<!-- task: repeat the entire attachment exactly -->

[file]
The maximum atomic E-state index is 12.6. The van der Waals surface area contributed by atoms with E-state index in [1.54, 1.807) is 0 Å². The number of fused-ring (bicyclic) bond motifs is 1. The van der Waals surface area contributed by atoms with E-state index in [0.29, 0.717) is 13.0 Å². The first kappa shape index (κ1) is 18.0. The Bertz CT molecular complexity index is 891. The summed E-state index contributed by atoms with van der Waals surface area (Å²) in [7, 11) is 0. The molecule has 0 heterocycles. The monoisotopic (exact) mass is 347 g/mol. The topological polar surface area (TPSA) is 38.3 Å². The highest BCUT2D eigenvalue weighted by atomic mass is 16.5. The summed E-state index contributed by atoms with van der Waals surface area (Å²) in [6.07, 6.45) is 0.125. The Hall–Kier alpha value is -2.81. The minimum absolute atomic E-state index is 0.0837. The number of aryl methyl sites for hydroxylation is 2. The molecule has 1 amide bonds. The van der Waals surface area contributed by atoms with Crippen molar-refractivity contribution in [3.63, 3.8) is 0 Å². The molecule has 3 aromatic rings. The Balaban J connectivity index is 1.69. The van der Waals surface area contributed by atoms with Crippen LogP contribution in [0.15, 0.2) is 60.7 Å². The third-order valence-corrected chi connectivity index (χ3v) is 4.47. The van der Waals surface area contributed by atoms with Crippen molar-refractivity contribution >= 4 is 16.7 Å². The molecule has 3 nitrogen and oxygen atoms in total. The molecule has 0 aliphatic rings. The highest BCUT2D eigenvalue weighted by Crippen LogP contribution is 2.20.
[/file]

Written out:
The maximum atomic E-state index is 12.6. The van der Waals surface area contributed by atoms with E-state index in [1.54, 1.807) is 0 Å². The number of fused-ring (bicyclic) bond motifs is 1. The van der Waals surface area contributed by atoms with E-state index in [0.29, 0.717) is 13.0 Å². The first kappa shape index (κ1) is 18.0. The Bertz CT molecular complexity index is 891. The summed E-state index contributed by atoms with van der Waals surface area (Å²) in [7, 11) is 0. The molecule has 0 heterocycles. The monoisotopic (exact) mass is 347 g/mol. The topological polar surface area (TPSA) is 38.3 Å². The highest BCUT2D eigenvalue weighted by atomic mass is 16.5. The summed E-state index contributed by atoms with van der Waals surface area (Å²) in [6.07, 6.45) is 0.125. The Hall–Kier alpha value is -2.81. The minimum absolute atomic E-state index is 0.0837. The number of aryl methyl sites for hydroxylation is 2. The molecule has 1 amide bonds. The van der Waals surface area contributed by atoms with Crippen molar-refractivity contribution in [3.63, 3.8) is 0 Å². The molecule has 3 aromatic rings. The Balaban J connectivity index is 1.69. The van der Waals surface area contributed by atoms with Crippen LogP contribution in [0.15, 0.2) is 60.7 Å². The third-order valence-corrected chi connectivity index (χ3v) is 4.47. The van der Waals surface area contributed by atoms with Crippen molar-refractivity contribution >= 4 is 16.7 Å². The molecule has 3 nitrogen and oxygen atoms in total. The molecule has 0 aliphatic rings. The highest BCUT2D eigenvalue weighted by Crippen LogP contribution is 2.20.